road to hell is paved with good intentions. if they were good intentions
CHICAGO(Reuters) – President Donald Trump promised a new dawn for the struggling U.S. steel industry in 2016, and the lure of new jobs in Midwestern states including Michigan helped him eke out a surprise election win.
Four years later, Great Lakes Works – once among the state’s largest steel plants – has shut down steelmaking operations and put 1,250 workers out of a job. A year before the June layoffs, plant owner United States Steel Corp called off a plan to invest $600 million in upgrades amid deteriorating market conditions.
Trump’s strategy centered on shielding U.S. steel mills from foreign competition with a 25% tariff imposed in March 2018. He also promised to boost steel demand through major investments in roads, bridges and other infrastructure.
But higher steel prices resulting from the tariffs dented demand from the Michigan-based U.S. auto industry and other steel consumers. And the Trump administration has never followed through on an infrastructure plan.
While the tariffs failed to boost overall steel employment, economists say they created higher costs for major steel consumers – killing jobs at companies including Detroit-based automakers General Motors Co and Ford Motor Co. Nationally, steel and aluminum tariffs resulted in at least 75,000 job losses in metal-using industries by the end of last year, according to an analysis by Lydia Cox, a Ph.D. candidate in economics at Harvard University, and Kadee Russ, an economics professor at the University of California, Davis. In all, they estimated, the trade war had caused a net loss of 175,000 U.S. manufacturing jobs by mid-2019.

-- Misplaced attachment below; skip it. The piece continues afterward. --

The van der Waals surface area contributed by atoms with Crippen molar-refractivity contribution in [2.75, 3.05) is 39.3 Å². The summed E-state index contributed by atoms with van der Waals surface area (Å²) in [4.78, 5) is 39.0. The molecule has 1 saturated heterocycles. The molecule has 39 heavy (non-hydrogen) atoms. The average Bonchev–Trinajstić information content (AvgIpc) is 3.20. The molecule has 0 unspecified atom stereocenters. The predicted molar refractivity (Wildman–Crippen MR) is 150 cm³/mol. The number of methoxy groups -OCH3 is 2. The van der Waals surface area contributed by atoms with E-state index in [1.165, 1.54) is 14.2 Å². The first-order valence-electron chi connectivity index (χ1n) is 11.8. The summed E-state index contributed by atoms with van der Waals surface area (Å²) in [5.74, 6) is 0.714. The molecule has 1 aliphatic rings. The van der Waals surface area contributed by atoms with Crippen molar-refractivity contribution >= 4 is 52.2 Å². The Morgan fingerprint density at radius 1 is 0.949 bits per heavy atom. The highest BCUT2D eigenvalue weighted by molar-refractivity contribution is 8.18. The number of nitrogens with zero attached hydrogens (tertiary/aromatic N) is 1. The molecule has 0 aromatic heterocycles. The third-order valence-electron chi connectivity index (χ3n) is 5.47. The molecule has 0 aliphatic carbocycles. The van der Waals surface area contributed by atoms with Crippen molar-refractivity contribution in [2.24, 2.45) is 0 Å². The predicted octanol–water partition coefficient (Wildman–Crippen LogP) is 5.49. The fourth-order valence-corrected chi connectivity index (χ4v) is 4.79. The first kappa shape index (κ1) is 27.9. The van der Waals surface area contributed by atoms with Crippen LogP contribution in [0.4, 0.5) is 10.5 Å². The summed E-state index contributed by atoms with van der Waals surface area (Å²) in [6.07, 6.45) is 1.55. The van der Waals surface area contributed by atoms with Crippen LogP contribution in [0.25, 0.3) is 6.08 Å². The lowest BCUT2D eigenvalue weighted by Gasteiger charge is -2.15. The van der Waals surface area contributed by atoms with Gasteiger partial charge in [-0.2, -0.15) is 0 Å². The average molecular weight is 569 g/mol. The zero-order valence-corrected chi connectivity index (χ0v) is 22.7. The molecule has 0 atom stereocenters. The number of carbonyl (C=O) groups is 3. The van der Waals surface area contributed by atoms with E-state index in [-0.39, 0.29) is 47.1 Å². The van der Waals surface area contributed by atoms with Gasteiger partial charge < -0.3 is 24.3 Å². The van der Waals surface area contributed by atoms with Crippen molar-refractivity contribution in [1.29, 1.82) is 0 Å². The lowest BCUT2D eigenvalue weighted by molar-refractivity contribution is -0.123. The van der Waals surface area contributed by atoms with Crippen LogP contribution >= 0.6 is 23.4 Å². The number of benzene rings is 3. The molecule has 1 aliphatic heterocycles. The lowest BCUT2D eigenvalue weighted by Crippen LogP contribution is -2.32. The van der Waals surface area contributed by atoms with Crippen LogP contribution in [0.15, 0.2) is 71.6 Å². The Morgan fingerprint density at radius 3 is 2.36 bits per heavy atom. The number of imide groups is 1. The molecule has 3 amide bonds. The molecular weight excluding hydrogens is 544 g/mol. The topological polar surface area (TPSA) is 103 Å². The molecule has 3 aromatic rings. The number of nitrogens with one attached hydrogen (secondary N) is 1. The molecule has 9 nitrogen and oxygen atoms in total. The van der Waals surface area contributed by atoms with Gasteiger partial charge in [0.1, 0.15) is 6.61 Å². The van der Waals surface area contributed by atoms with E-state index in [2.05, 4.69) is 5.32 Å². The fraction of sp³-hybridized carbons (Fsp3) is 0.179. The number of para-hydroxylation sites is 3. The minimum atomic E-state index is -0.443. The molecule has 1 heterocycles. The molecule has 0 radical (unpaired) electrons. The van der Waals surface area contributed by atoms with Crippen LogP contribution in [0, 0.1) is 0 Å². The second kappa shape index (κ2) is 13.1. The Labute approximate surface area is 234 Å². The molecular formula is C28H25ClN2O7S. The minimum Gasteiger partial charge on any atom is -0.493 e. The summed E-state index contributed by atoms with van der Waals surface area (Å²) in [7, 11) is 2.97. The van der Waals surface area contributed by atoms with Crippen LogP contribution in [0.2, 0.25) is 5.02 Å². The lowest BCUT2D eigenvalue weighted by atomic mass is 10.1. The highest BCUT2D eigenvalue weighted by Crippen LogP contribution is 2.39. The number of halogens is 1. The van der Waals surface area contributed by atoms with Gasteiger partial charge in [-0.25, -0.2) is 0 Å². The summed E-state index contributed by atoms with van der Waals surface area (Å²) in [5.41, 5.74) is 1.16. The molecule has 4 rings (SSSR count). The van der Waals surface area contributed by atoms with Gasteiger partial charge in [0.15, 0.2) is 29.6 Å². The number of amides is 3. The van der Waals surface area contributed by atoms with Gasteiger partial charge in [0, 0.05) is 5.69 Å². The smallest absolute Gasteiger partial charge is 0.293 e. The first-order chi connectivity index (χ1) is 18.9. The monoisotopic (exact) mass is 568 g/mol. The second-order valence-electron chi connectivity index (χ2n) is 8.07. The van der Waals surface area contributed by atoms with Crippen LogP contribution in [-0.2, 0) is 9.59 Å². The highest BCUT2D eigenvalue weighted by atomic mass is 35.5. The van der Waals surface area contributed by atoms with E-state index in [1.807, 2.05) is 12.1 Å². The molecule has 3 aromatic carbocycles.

When U.S. Steel idled Great Lakes Works, which primarily serves the automotive industry, it cited weak demand, lower steel prices and a new corporate strategy to invest in more cost-efficient technology. In May, Cleveland-Cliffs Inc said it was closing its hot strip steel mill and some other operations in the Detroit area and laying off 343 workers. It cited “rapidly deteriorating business conditions.”
The tariffs did initially benefit companies including U.S. Steel and Nucor by limiting competition and boosting prices. In late 2018, U.S. Steel workers secured a cumulative 14% wage increase over a four-year period.
The tariffs also led to investment, said Jeff Ferry, chief economist at the Coalition for a Prosperous America, a bipartisan trade group. Older coal-fired plants such as Great Lakes Works closed because of outdated technology, he said.
That’s little comfort to the workers laid off from Great Lakes Works, who have found it harder to get new jobs amid the pandemic,